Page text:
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New dog parents are often eager to introduce their dog to new friends of both the two legged and four legged varietals. Luckily, we are aware of the importance of socialization and there’s a lot of information out there that emphasizes the need to do so early in your dog’s life (or as early as you have come into your dog’s life). This does not mean, however, that we should make these introductions with haste and lack of management. It’s just as important, if not more important, that these meetings are set up carefully and that they go smoothly and are overall a positive experience for all involved. Even when bringing a new dog home to an existing pet, giving them space and time to acclimate can go a long way. Your current dog or cat may not be thrilled about sharing a home, or may be overjoyed to the point of frightening the new house guest. Whatever the scenario, it’s best to ease your dog into these introductions. Using baby gates to create safe spaces, closely monitoring interactions with lots of positive feedback (calmness, petting, treats, etc.) and separating whenever one of the parties seems overwhelmed are great techniques to ensure a positive experience. If the other animal happens to be a cat, create spaces to which the cat can escape such as shelves or counters above the dog’s reach. You can also designate certain areas in the house that are only for the cat or only for the dog to ensure a place they feel safe.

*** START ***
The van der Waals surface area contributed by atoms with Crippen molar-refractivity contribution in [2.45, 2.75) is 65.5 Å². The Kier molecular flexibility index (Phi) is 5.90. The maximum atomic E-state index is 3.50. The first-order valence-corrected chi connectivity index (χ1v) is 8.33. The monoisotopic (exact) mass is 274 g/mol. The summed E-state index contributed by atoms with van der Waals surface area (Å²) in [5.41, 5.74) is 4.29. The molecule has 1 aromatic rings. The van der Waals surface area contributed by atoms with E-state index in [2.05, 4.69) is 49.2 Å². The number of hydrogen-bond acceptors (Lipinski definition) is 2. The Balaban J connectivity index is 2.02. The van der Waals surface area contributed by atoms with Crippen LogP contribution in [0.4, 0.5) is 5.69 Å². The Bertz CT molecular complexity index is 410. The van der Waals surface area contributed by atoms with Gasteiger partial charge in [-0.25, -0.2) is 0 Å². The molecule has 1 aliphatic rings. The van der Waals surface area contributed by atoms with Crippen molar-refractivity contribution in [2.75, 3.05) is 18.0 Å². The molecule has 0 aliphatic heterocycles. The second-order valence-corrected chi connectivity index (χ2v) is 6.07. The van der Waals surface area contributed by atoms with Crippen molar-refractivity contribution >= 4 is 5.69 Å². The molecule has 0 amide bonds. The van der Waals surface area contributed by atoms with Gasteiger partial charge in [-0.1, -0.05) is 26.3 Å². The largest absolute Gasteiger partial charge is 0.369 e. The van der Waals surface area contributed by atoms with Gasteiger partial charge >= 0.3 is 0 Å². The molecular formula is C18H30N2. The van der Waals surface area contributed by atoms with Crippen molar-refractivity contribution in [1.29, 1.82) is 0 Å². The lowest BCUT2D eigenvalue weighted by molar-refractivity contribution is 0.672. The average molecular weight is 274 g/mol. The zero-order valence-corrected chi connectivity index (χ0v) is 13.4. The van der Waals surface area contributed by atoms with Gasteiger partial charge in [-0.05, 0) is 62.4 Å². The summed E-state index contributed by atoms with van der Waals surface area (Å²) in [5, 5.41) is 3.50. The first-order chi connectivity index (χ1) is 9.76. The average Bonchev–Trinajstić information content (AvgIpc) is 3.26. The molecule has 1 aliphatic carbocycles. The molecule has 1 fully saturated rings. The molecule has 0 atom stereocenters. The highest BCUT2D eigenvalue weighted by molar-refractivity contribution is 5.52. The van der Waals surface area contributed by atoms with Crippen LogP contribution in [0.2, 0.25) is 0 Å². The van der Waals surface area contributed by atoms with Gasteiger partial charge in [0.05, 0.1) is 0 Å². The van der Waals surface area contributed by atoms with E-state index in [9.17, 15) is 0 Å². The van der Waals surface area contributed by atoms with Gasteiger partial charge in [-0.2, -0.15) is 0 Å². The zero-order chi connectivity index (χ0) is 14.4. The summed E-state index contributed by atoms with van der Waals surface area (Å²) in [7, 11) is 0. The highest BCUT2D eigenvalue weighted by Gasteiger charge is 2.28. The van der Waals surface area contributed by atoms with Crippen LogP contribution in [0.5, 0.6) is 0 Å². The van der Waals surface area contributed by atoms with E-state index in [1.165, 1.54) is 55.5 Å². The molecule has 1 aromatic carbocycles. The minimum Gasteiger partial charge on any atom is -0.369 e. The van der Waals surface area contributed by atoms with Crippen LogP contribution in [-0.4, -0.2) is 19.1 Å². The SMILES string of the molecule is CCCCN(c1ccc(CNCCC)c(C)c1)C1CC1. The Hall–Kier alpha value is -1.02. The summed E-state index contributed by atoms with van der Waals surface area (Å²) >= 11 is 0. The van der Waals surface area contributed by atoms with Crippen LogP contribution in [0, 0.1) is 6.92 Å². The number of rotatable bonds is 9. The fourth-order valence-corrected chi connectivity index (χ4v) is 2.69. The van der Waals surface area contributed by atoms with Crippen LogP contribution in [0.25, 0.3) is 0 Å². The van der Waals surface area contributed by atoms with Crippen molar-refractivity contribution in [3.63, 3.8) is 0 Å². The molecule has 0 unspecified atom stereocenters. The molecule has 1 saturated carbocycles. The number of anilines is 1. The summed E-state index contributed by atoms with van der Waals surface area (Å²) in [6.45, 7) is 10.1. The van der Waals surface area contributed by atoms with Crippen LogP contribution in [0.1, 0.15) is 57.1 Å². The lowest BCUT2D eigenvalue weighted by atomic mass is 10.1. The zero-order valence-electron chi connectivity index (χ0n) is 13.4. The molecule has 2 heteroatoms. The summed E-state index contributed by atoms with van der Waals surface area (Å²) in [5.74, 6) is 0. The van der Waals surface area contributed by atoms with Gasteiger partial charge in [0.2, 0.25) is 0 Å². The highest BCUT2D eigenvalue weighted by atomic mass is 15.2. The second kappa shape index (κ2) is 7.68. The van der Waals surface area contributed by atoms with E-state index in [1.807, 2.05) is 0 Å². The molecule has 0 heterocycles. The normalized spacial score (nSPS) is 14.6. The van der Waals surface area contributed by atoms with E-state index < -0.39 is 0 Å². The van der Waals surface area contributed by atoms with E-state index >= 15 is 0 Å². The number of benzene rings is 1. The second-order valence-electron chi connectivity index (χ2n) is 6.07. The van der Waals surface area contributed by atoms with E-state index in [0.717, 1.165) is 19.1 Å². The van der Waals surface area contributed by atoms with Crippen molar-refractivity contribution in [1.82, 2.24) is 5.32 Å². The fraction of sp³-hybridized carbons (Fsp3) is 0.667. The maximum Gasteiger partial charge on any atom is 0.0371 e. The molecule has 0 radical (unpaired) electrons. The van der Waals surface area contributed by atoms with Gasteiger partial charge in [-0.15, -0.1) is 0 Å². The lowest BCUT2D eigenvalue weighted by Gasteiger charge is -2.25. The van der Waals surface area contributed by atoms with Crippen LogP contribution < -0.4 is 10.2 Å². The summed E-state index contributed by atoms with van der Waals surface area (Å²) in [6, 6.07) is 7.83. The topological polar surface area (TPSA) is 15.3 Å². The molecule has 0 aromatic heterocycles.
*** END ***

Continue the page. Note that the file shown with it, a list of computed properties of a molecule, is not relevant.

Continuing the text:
Some dogs may be easily overwhelmed by human attention. Make sure that anyone who wants to greet your dog does so in a calm, non-threatening manner. If your dog seems stressed, have them back off. Throwing treats, crouching down, using a calm voice, avoiding eye contact and turning sideways or with your back towards the dog are all ways to appear less threatening. With other dogs outside of the house, introduce first with a barrier such as a fence or on a leash so that you can move away from the other dog if you see signs of stress. Circle in towards the other dog as it is less threatening than walking straight up. Avoid dogs that are over aroused and already jumping or pulling at the end of the leash as these bad manners may stress your dog out. As long as the experiences your dog has are monitored and stay positive, the more meet and greets you do, the better!

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For those of you adding new four legged members to the family this winter, remember how important socialization is at a young age! Introduce your puppy (or dog if adopted at an older age) to as many new friends as possible! Set goals for meeting as many new people, FRIENDLY dogs and other creatures as possible! Invite people and their pets over or visit the park or other controlled environments for positive experiences with your dog. Socialization does not mean throwing your dog into situations that are overwhelming or scary. Be weary of dog parks packed with dogs and avoid other pets that do not want to meet or be bothered by your dog. Seek out positive interactions only and leave or separate at the first signs of any negativity or fear (growling, sideways looks from any dog showing white in the eyes, tails straight up or curled under, incessant licking or showing teeth, etc.). Most importantly, always keep your demeanor stress free and positive because your dog is reading your body language better than you yourself are even aware of it!puppy socialization

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